Hong Kong chief rubbishes corruption reports
Dinesh Tandon, chairman of the Hong Kong Cricket Association, has dismissed suggestions anything untoward occurred during the 2010 Hong Kong Sixes tournament.
Heath Mills, the New Zealand Players' Association CEO, had confirmed reports which claimed New Zealand players reported a suspicious approach at the tournament, but Tandon was confident nothing untoward had happened.
We have been made aware by the ICC that an incident happened and we are investigating it further," Tandon told the South China Morning Post. "But I can assure you that there has been no instance of match-fixing or spot-fixing."
Members of the New Zealand side, which included Daryl Tuffey, Nathan McCullum and Scott Styris, dined with a man in Hong Kong who introduced himself as a Middle Eastern diamond dealer, but grew uncomfortable when he began offering them products. They reported the interaction to the team manager Steve Wilkins, who in turn informed NZC, and the players were subsequently interviewed by the ICC's anti-corruption unit.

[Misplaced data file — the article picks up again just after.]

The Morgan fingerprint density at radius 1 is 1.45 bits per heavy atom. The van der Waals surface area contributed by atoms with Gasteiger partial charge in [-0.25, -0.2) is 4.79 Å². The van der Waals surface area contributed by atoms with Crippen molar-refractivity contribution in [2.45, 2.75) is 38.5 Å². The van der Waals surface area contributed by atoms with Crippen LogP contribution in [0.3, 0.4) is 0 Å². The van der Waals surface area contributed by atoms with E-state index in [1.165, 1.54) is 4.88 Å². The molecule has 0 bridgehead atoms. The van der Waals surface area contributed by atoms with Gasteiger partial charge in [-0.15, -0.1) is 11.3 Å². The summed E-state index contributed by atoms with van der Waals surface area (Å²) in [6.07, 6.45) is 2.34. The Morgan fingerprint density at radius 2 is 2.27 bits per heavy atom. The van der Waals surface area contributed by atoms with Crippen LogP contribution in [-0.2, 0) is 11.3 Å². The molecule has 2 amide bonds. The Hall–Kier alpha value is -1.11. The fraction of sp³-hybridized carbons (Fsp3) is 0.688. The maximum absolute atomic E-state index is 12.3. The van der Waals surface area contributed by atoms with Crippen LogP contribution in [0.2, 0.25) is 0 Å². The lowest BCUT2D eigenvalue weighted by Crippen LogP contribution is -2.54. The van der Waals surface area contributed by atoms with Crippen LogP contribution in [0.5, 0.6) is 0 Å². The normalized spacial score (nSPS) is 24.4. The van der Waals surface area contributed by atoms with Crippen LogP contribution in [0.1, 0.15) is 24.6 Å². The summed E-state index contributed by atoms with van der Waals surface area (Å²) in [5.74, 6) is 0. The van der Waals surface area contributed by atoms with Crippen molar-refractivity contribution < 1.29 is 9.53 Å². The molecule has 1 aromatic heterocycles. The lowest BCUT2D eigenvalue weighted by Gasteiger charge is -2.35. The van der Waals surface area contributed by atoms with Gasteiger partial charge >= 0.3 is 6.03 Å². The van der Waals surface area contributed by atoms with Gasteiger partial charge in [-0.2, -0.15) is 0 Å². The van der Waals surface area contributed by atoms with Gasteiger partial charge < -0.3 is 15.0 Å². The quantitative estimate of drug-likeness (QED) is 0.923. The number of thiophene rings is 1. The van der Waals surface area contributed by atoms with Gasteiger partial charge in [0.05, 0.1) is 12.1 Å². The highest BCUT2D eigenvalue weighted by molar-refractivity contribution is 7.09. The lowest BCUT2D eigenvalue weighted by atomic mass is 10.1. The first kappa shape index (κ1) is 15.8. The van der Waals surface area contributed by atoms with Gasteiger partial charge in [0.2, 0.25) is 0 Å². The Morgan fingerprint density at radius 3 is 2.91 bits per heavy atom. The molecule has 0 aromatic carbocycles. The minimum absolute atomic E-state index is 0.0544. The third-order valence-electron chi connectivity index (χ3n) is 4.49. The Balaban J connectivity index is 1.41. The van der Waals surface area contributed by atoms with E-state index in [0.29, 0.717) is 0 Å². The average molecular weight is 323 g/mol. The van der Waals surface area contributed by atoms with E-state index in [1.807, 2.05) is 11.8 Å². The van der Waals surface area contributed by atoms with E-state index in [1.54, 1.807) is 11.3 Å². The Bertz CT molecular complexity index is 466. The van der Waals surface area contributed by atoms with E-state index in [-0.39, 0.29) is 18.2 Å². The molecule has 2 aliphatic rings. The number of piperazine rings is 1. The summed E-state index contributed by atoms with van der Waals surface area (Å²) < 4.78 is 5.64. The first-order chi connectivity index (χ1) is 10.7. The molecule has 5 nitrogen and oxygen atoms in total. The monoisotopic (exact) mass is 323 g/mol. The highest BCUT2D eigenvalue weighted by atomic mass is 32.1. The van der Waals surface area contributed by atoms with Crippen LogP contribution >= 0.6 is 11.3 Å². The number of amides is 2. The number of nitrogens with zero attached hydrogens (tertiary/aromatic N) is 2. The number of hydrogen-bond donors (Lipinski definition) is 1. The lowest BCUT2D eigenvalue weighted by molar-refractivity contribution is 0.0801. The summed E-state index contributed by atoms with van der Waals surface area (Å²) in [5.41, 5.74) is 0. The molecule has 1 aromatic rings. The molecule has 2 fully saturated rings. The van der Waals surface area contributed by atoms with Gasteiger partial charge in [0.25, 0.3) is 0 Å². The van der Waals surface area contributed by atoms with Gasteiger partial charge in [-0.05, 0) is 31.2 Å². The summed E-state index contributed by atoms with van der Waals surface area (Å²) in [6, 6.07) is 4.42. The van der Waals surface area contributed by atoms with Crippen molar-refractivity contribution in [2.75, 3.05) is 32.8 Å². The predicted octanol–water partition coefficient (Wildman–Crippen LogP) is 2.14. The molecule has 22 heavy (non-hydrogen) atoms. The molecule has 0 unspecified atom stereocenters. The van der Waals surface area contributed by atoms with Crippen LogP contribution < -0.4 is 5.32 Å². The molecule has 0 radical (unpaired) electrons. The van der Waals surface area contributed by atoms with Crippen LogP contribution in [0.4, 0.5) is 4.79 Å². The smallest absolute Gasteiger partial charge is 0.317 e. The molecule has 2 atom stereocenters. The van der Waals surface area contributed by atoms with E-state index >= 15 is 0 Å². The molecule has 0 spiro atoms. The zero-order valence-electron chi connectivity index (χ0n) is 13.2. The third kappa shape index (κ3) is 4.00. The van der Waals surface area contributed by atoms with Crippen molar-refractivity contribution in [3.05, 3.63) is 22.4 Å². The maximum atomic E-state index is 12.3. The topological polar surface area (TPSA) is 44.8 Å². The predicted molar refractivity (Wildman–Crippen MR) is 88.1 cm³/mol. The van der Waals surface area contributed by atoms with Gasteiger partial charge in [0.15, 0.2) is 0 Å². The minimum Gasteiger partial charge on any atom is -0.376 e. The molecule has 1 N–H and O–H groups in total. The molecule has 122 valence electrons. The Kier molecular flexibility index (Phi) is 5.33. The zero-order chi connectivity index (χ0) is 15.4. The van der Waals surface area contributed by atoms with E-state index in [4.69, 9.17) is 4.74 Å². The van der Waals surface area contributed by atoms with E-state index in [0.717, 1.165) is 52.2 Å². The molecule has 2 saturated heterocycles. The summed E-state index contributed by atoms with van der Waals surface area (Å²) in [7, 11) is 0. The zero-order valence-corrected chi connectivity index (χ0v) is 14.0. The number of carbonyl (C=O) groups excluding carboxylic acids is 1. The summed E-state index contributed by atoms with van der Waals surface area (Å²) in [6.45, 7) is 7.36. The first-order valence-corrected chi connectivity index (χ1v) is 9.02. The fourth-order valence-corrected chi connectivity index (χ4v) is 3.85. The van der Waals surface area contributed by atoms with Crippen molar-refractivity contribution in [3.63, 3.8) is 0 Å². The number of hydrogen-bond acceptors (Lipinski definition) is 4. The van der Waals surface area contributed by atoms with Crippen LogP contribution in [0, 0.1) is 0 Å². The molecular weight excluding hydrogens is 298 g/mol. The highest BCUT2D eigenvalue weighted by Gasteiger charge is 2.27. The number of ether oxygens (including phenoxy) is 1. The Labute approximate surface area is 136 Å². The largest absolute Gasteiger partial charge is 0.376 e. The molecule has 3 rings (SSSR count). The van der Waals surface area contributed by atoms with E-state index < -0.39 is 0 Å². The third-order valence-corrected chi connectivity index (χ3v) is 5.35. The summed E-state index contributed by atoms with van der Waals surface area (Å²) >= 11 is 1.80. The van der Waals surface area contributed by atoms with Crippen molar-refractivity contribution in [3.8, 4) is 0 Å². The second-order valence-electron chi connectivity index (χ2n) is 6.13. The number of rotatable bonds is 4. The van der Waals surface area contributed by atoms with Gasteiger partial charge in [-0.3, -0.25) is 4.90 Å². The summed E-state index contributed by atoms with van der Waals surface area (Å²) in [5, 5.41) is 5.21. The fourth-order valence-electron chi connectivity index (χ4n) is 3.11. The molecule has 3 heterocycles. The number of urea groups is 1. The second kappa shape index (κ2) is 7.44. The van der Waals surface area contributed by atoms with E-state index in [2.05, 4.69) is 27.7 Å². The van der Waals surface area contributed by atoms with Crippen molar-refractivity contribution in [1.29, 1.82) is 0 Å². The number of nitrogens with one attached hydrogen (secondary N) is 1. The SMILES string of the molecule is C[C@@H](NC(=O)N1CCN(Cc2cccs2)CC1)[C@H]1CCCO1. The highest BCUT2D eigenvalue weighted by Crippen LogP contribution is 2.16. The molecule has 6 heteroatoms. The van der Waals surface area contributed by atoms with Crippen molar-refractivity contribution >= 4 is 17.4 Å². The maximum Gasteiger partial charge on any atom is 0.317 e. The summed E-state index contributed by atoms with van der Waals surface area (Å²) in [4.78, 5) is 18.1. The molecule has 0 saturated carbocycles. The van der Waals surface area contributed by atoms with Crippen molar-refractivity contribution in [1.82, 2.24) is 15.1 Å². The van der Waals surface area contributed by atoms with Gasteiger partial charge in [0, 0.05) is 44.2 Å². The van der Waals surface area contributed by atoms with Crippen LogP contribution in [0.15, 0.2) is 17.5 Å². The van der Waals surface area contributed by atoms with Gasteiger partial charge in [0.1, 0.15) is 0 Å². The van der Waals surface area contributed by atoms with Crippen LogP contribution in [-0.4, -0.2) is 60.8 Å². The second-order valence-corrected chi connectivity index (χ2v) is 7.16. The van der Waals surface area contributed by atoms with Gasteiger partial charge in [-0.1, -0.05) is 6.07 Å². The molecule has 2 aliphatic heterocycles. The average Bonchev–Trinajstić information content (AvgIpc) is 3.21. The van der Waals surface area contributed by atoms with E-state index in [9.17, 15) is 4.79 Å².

"The Hong Kong Sixes aren't the usual bilateral series or an ICC event, these sorts of events that do take place that are festivals if you like," Mills had told ESPNcricinfo. "Obviously if there isn't an ICC anti-corruption official there to police it, a lot of the protocols aren't going to be followed."
But Tandon said, from their end, the tournament organisers had followed all necessary protocols. "We have strictly adhered to ICC guidelines on corruption and I'm confident nothing happened."